KEITH and I, we’re mates from way back, I’ll have you know. A man steadfast and true. A man I could unfailingly rely on. Every time I called at his home, his enclave with its own chapel, up by Church Hill, he’d have his housekeeper Theresa Muldoon traipse into the lounge with a KitKat and cuppa.
This time, though, home-made gingerbread. Well, I should have expected things to be different - it’s my first visit since the Pope promoted him to cardinal a year ago today. I’ve been swanning around town telling folk that I knew Keith Patrick Joseph O’Brien when he was a mere Archbishop (of St Andrews and Edinburgh).
So how does it feel now he is one of the Vatican’s chosen people, one of the 150 cardinal members of what’s being termed "the most exclusive club in the world"? Has the past year made a new man of him, an altogether different being?
He is in his carpet slippers and, as ever, laid back. There can be no more laid-back cardinal anywhere on the planet, I guarantee.
"I’ve felt my increased responsibilities," he tells me. "There are more places to visit now, Africa particularly, although our diocese has had links with the so-called Dark Continent for more than 40 years. I’ve been to Rwanda and the Congo and I’m bound for Ethiopia in February."
So he is upwardly mobile, minding the Church’s business. Keith is not the kind of bloke to forget about Pilton and Wallyford, though, so we shouldn’t worry unduly.
Dodgy venturing into the Congo, you can pick up creepy things there. Things that’ll strike you down. And he could be struck down, cardinal or no. The man’s mortal, like the rest of us.
"Aye, who’s to know!" he says. "Other-wise, I like to think that my appointment has made no difference to me as a person. I have the same friends, I do the same sort of things. Today and yesterday I’ve been visiting secondary schools.
"I’ve still got to run my diocese. I keep my feet on the ground. I was over in Fife, in my robes, at a school in Oakley where a primary two pupil stuck her hand up and pleaded: ‘Oh, Mr Cardinal, can I ask you about your hat?’
"And knocking on the door of a house-bound woman, I had this wifie greet me with: ‘Come in, Admiral O’Brien’.
"You see, I’m just the same person. Doing my day job."
Does Mr Cardinal have a mind for the political scene as the man in the street knows it?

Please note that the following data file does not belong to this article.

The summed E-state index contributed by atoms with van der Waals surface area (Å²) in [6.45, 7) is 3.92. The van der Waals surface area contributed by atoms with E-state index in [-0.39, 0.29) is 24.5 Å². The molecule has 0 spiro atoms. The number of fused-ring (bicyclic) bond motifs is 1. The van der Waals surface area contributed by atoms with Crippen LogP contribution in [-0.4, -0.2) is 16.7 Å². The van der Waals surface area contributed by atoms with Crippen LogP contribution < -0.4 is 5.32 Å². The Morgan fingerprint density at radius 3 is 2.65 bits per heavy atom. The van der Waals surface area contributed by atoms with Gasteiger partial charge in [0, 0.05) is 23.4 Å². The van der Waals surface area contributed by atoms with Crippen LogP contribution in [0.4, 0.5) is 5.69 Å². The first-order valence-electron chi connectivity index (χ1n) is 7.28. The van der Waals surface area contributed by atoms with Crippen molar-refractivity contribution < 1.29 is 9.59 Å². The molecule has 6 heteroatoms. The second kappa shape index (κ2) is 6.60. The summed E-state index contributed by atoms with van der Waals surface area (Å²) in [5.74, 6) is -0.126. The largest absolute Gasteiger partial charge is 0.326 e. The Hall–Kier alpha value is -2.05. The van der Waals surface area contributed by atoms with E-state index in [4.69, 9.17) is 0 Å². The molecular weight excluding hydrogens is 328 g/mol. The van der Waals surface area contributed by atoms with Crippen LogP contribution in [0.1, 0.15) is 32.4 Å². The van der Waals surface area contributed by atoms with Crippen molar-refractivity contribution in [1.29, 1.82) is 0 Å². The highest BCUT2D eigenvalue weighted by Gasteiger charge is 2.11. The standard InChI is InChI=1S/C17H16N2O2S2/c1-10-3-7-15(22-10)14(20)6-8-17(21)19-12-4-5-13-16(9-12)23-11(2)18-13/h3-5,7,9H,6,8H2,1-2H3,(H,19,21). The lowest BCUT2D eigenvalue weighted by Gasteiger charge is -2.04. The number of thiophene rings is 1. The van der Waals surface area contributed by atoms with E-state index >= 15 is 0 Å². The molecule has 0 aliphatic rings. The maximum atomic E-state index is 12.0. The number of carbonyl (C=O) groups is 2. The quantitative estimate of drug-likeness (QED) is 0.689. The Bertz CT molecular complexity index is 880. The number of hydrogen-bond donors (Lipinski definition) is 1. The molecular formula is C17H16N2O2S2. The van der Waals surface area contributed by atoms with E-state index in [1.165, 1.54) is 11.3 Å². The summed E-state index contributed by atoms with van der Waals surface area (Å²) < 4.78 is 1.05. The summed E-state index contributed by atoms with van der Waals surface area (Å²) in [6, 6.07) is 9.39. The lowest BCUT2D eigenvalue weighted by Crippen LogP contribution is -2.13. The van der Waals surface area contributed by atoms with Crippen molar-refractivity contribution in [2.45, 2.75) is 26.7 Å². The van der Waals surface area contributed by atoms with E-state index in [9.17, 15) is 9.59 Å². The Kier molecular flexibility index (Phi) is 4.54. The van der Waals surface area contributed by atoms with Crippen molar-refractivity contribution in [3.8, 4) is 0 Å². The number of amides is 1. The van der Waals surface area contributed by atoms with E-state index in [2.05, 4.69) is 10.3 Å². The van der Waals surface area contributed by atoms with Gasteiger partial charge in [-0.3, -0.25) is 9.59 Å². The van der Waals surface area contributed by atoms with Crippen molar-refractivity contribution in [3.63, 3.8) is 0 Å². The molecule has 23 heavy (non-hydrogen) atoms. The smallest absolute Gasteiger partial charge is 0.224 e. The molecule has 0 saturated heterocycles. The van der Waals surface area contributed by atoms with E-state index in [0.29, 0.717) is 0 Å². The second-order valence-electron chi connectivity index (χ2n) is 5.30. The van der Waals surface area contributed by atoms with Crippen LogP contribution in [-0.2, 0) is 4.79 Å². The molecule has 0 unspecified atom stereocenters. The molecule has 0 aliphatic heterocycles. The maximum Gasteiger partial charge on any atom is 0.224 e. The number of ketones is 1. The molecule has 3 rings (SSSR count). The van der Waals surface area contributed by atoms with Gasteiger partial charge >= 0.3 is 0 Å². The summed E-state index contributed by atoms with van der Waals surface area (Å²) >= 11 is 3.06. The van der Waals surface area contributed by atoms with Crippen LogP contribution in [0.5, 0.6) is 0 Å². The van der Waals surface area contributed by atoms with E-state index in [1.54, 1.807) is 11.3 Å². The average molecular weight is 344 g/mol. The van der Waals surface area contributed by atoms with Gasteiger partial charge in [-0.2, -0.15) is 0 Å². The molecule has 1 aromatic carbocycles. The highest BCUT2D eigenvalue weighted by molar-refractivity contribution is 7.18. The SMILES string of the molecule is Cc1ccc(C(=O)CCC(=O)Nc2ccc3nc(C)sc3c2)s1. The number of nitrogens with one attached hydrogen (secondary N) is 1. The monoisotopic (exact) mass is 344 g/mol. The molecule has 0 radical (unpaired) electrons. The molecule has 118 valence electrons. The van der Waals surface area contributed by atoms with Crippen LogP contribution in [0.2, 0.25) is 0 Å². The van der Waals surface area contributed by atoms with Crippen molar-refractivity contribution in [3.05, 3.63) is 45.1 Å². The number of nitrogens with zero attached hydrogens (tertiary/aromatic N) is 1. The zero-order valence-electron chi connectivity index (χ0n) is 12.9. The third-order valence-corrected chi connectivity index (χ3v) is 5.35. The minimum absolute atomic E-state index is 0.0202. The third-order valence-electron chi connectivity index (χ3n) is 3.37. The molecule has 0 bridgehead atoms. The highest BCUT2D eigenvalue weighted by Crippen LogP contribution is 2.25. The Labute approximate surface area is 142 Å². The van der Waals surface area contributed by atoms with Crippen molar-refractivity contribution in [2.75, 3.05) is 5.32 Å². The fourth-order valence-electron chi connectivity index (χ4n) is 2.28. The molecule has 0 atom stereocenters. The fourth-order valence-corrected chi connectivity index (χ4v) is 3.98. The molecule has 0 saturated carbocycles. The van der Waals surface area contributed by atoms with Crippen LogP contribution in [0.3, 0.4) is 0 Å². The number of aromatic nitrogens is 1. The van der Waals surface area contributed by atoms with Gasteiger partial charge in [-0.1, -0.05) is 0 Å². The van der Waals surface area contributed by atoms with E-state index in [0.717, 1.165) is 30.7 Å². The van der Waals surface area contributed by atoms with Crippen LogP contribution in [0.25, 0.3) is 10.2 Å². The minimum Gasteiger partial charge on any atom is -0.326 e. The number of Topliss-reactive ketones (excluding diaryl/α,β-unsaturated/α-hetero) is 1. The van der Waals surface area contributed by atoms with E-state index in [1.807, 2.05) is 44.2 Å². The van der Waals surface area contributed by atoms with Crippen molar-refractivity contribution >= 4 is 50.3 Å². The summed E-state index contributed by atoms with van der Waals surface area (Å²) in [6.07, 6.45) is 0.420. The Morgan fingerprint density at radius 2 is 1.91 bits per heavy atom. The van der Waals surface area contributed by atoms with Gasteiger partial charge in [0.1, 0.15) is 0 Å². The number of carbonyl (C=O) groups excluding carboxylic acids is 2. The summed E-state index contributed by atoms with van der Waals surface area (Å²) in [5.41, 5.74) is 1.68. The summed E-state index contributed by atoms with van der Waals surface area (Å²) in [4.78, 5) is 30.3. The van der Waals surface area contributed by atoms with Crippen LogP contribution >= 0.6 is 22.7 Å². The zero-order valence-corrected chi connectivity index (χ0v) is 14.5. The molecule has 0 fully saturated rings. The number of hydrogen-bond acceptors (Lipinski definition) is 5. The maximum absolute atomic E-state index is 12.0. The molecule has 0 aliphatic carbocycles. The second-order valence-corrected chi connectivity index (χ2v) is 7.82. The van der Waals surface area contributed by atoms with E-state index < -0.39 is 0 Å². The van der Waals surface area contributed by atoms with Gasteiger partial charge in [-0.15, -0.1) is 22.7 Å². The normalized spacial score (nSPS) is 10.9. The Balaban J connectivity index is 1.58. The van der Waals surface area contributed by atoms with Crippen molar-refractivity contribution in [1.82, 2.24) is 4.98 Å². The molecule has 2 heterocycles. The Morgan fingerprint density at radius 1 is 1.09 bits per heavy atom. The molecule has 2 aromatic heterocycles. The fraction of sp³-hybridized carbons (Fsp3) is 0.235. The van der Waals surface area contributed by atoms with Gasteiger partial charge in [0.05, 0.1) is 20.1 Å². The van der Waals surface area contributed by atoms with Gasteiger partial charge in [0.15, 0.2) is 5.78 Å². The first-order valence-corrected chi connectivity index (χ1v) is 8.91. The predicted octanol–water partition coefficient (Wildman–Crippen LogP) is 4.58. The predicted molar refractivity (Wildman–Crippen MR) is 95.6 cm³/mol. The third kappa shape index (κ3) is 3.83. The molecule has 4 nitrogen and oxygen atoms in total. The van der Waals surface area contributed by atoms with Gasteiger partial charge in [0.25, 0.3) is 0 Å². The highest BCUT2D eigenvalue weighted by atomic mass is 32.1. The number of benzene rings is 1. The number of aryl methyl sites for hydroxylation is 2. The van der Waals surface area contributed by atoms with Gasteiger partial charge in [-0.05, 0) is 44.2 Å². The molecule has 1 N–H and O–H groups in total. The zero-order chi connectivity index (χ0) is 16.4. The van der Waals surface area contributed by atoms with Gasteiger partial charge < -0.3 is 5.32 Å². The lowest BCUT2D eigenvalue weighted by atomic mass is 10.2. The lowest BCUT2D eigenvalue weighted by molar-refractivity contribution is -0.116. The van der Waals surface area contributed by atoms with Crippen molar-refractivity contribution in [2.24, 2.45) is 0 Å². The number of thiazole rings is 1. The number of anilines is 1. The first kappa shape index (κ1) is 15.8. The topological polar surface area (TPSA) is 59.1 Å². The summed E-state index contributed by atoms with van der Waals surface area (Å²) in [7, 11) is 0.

"I think the Scottish Chancellor of the Exchequer has done well up to now. I hope he’ll balance the budget well enough to put more into schools, hospitals and pensions.
"I’ve voted since I was 18. One of my most crucial votes will be in the Sistine Chapel to pick the next Pope and it’ll be an honour to be the first Scottish cardinal to vote in a conclave since Cardinal [Gordon] Gray.
"There was no conclave when Cardinal [Thomas] Winning [of Glasgow] held that office."
Keith is 66. Might the day job, in time, take a toll on his health? Has he had the flu jab? Does he diet? I’d observed he had resisted a second slice of gingerbread.
"I’m getting the jab this week," he says. "My GP’s in Portobello, with a surgery in Craigmillar. I take blood pressure pills." Don’t we all at our age?
It was Friday. Gingerbread day in this household, apparently. But shouldn’t Catholics always eat fish on Fridays? This inquisition, understand, was being conducted - a mite irreverently some resolutely righteous readers may be thinking - by a seriously-lapsed Protestant. So seriously, I’ve probably been ex-communicated.
THEY never tell you. And I’ve never been able to talk to Church of Scotland clergy (apart from Jack Kellett who ministered at dear old South Leith Kirk) the way I do to Keith and the priesthood, some of whom appreciate a fair old swallie. The C of S wants to put the fear of God into you.
Mind you, I like to think I know where to draw the line. I wouldn’t ask if he got a pay rise when the Pope presented him with the trademark red biretta (the ritualistic red hat, not an automatic weapon). Much too vulgar.